- Give feedback on their results, not process. If you feel there was a more efficient way to do that, suggest it and explain why it might work better, but don’t forget to ask, whether they see any flaws in methods you were proposing.
8. Small things count
Want to hit the right spot in your employee’s brain? Praise their efforts and reward them. Every time we get approval from our social environment, our brain gives us a bonus dose of dopamine. This hormone has been held responsible for pleasure and happiness, has also been proven to increase motivation and self-esteem.
Can’t think of a simple and efficient way to show them you care? Make a habit of recognizing their successes. Other awesome ideas? Send them a swag bag with cool stuff for them and their family, which they can show off. Even a simple gift basket you can order from their local vendor will make a great deal. These are small things that will cost you nearly nothing but can raise loyalty sky-high.
9. Productivity tools
We all struggle with distractions, low focus, poor time-management and constantly look for ways to be more productive. Want to help your coworkers with that? Share your life-hacks. Give them the same tools you have.
For example, here’s the list of productivity tools popular within our team:
Noisli. Awesome Chrome extension that produces white noise. Personally, I can’t go through a single workday without turning on my favorite mix (fireplace+forest+thunderstorm) at some point. The extension also has a built-in timer, so if you’re a fan of a Pomodoro technique, that will come in handy.
SelfControl. This app lets you block all the distractive websites and applications that let your focus loose.
Pocket. All the things on the Internet I find to be distracting throughout the working hours but want to get back to later, go in my Pocket.
Lightshot. Probably the best screenshot app I’ve ever used. You can select the required area of the screen, make notes on your screenshot, highlight the things you want to show your colleagues and share it in a way you prefer best. So instead of wasting my time trying to explain what’s wrong or calling a colleague to show it, I can just send a screenshot with notes.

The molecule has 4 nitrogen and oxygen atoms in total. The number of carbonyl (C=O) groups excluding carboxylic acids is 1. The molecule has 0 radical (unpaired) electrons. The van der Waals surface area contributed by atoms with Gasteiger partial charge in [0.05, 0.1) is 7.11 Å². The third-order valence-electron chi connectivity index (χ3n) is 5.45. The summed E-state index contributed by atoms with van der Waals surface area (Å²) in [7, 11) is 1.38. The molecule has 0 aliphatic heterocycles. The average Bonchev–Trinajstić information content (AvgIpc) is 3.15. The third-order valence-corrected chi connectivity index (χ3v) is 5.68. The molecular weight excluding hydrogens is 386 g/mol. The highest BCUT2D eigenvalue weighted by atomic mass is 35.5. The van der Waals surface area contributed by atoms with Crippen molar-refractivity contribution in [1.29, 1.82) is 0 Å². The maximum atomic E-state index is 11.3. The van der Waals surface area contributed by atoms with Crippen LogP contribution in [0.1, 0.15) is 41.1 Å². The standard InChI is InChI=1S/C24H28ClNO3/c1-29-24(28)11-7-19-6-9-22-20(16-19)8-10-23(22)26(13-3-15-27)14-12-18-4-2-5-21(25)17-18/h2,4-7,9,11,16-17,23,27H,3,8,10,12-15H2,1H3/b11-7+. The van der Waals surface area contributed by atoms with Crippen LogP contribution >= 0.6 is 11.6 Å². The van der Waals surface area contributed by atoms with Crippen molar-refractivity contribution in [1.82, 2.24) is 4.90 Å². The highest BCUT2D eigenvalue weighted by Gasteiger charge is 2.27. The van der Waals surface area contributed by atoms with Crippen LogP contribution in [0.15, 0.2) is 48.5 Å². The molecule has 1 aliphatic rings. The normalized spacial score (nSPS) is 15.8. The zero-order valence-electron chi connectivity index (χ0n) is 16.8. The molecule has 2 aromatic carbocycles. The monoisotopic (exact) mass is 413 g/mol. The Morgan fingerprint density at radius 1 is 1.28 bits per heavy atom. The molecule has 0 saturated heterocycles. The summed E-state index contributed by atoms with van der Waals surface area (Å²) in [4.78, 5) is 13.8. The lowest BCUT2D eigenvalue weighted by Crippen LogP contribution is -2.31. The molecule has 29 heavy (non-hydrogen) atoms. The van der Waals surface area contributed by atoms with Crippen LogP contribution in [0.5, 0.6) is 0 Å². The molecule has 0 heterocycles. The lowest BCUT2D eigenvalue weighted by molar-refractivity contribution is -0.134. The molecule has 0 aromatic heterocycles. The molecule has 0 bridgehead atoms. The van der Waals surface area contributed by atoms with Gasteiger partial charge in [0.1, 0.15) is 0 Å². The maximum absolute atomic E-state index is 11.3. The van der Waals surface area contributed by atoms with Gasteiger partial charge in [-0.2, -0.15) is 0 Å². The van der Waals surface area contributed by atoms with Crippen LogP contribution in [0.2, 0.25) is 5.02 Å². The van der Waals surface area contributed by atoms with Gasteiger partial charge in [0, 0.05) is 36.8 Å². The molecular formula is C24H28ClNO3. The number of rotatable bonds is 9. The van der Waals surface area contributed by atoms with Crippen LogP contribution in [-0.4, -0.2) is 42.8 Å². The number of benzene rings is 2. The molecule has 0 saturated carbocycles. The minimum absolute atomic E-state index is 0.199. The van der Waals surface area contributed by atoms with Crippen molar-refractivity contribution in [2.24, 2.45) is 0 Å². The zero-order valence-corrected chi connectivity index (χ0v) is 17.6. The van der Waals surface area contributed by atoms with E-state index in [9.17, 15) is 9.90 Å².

10. Focus on the bigger picture
While it’s easy to get stuck in the land of operational management, don’t forget about your strategic goals. Know where you’re going and how you are getting there. To measure your success, hold everyone accountable and set up the appropriate KPIs. Keep them clear and transparent, so not only you but everyone on your team know exactly how it’s going and come up with new ideas on how to do better.
While KPIs are not something universal and should vary from position to position, you can use the big picture analytical reports that will be applicable to the whole team.
A great example is the burndown chart. Especially, if your job is to manage a remote development team. Once you have the strategic goals set, you can come up with a perspective on how fast you should be going. Let’s say you know, that to complete your project, you have to solve 120 tasks throughout a year. Here’s how your burndown chart may look by the end of October if you mark down your progress level:
It’s a very straightforward solution, but it gives the whole team a clear idea of the current state of affairs.
Regarding the problem of how to manage remote teams project management theory and practice may differ. Still, it does not matter that you can’t figure it out along the way. At Lemon.io we deal with distributed teams every day. 55% of our own team works remotely, others are free to leave the office at any moment. This approach gives us unlimited opportunities of hiring the best people we actually want to work with, not those who are available in our area.
Our entire existence is bound to the idea of pushing the boundaries and giving businesses from around the globe an opportunity to scale using the remote workforce. And we can assure you that if you think you won’t be able to manage a remote software team, you’re underestimating yourself. It’s like riding a bike: once you learn how to do it, you won’t be able to forget the feeling.
We not only provide top freelance developers for standalone projects but can also team you up with professionals who will become a full-time part of your team. If you want to detach from everything that’s holding you from thriving, but can’t find the right people to lean on, it’s time to think bigger.